By: Maxwell Bruns ~Advertising Manager~
Tomi Lahren, in an interview with CNN Correspondents on the show Reliable Sources July 10, said to host Brian Stetler, “If you disagree with what someone says on social media, you bring them on [your platform] and you allow them to address it. You don’t talk about them. You allow them to defend themselves. You allow them to clarify, and you allow them to have that open and honest conversation, as I’ve asked to do on many of the platforms that have said that I went too far.”
The interview involved Lahren, a conservative talking head and host for the show TheBlaze, journalist David Zurawik and Jamia Wilson, a feminist activist. Lahren said the aforementioned quote in response to Zurawik’s claim that when a journalist says something out of hand, it is the responsibility of other journalists to contextualize and explore what has been said. To redefine and reclaim those words so that the audience knows that you and other talking heads like yourself understand what was wrong about those words. Lahren was disgusted and suggested her alternative, which involves direct engagement with the person who has apparently done wrong. Tomi Lahren, (I cannot believe I am writing these words,) on this one issue, I 100 percent agree with you.
In the age of the post-Trump election, in the world of the Black Lives Matter movement, in the context of liberal and conservative agendas clashing aggressively and with personal vigor about social issues, both sides of the political and social aisle have done a beautiful job of creating bubbles for themselves.
When Zurawik suggested in the interview that journalists have a responsibility to hold one another in check by analyzing each other’s words, he was dressing this bubble up in a façade of social progress and discussion. But journalists like Zurawik are part of the problem.
We live in an America that claims that “all men are created equal.” But if this is really true, why are we not listening to one another? Why are we not engaging one another? Why are we not talking to each other instead of about each other?
In Zurawik’s defense, his reference was pointed at Lahren, who had earlier in the week tweeted some disturbing comparisons between the Black Lives Matter movement and the KKK. No, dear reader, the irony is not lost on me either. But Zurawik, even while making his claim in front of Lahren herself, did not ask her to clarify, to explain or to address her own assertions. He simply told her he was disgusted and was “trying to be polite.”
Listen, folks, if you read me regularly, you know that I’m a bleeding heart liberal. I love to idealize love and opportunity and acceptance for all people, no matter what race, creed, gender, faith, sexual orientation or favorite brand of shoe they identify with. But Tomi Lahren represents a matter of fact, actualized and largely undiscussed demographic that still exists in our world today.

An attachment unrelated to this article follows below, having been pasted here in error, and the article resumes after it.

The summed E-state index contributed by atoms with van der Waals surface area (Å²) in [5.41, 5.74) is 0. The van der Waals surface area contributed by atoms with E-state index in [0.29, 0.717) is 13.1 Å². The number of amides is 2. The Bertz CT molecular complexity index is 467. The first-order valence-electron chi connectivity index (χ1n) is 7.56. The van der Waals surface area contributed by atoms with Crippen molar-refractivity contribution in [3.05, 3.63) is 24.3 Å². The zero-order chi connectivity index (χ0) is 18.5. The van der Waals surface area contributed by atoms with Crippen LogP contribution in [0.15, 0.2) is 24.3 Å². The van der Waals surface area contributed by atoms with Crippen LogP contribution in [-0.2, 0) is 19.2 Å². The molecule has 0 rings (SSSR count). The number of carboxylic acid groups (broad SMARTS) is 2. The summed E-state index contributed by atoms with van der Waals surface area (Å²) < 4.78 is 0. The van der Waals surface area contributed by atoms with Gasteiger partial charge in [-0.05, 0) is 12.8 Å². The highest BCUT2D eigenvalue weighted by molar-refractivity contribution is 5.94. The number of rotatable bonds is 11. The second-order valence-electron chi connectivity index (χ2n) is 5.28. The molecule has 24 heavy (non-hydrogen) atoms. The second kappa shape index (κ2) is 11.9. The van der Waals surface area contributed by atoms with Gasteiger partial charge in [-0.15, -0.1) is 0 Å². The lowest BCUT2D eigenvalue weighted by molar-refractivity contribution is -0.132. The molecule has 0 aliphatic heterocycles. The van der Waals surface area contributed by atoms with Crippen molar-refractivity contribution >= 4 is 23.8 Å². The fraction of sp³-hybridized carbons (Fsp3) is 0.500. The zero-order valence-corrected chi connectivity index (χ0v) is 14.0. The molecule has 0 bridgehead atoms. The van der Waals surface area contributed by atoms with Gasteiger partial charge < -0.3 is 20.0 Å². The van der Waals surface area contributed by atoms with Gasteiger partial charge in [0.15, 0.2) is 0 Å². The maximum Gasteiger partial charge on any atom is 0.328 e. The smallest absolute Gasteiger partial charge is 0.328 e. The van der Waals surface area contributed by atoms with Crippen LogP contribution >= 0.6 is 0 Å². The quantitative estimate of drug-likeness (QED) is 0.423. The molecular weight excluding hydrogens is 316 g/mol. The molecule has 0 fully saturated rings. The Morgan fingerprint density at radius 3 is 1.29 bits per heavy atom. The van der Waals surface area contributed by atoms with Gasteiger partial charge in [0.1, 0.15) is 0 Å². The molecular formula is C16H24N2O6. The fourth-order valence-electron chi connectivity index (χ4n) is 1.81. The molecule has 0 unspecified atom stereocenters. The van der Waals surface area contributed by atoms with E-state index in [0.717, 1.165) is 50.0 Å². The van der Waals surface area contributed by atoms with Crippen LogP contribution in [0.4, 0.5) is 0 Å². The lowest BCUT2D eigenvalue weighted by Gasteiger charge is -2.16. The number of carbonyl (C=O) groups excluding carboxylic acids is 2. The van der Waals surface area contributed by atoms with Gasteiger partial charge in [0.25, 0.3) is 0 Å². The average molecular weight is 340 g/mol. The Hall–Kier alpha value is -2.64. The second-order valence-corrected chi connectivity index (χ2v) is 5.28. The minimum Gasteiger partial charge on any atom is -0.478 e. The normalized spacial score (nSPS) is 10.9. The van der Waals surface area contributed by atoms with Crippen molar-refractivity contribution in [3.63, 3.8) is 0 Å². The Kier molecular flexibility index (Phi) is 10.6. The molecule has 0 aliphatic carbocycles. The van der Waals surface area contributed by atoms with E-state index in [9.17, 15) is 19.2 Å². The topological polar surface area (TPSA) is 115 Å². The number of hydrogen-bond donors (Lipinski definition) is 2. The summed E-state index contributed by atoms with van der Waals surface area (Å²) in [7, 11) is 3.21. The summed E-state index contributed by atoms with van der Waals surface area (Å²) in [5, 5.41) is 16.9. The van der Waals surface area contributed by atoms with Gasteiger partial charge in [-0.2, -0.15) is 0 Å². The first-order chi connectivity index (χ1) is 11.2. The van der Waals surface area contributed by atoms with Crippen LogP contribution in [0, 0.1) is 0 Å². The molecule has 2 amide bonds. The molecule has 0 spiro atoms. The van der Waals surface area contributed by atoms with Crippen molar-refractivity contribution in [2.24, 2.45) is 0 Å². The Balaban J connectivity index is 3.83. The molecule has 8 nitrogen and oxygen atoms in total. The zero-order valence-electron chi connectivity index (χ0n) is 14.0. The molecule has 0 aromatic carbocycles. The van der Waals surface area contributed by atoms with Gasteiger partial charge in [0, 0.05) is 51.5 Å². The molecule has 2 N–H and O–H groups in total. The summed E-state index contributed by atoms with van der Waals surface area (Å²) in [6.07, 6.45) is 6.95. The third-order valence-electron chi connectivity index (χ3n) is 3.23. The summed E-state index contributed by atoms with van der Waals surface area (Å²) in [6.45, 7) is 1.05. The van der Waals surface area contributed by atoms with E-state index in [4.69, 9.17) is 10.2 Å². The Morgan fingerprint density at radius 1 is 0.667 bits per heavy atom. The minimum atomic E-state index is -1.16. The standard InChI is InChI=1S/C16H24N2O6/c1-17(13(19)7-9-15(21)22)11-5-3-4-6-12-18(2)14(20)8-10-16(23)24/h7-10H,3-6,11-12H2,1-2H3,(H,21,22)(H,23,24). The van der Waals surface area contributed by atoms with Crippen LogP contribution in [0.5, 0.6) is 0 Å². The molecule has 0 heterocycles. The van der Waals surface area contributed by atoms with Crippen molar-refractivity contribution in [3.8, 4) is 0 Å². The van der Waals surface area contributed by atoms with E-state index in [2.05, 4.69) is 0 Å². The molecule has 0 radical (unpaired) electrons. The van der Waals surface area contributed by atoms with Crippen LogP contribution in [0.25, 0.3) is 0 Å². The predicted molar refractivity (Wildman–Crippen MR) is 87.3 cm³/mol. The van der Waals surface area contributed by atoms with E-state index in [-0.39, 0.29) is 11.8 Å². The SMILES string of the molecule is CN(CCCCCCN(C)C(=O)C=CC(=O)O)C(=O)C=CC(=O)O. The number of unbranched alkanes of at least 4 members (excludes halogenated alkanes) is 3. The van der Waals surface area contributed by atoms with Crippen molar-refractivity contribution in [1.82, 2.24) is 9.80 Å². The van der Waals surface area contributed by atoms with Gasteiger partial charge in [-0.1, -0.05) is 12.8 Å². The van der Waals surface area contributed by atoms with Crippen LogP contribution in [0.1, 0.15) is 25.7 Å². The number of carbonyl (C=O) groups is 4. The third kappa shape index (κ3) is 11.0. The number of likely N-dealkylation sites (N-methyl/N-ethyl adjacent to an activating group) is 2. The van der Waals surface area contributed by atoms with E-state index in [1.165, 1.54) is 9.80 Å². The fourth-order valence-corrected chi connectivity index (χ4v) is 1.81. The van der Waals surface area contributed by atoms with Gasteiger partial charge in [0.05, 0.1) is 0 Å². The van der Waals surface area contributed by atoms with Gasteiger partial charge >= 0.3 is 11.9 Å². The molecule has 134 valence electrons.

It is matter of fact because she says what she means and feels, just as other liberal and conservative reporters do. It is actualized because she tries (although she often fails) to back up her opinions and views with real world statistics and examples. It is undiscussed because many people in a less extreme or conservative world context believe that people like her can’t actually, possibly exist. Maybe it’s because people like David Zurawik look down on people like Tomi Lahren, or maybe it’s because they feel like the Tomis of the world won’t listen to them anyway. But their resistance to engage with the Tomis of the world is an automatic failure of discourse.
Tomi Lahren, in the long run, you do not scare me. Your show repeatedly proves to me that you are a talking head and that there is a lot left in this world that may someday contextualize or nuance or augment or amend the things that you say. I believe this of every human being that I have ever met. I certainly believe this of myself. If anything, really, you’re a shining example of where discourse can go wrong. People hear what you have to say, either agree with you blindly or dismiss you out of hand and then talk about you instead of talk with you.
However, in a Nov. 30, interview with Daily Show Host Trevor Noah, we the people finally got to see you engage in open and honest discourse. In fact, we got to see two diametric opposites get down to the nitty gritty. Tomi, you finally got what you wanted: you got to talk and I listened. I hope everyone listened and learned. You allow them to clarify and you allow them to have that open and honest conversation, as I’ve asked to do on many of the platforms that have said that I went too far, because for once I saw an interview where talking seemed to be the point, rather than accusing or blaming or being disgusted. As you yourself said, Tomi Lahren, “You allow them to clarify and you allow them to have that open and honest conversation.”
Categories: Opinions & Editorials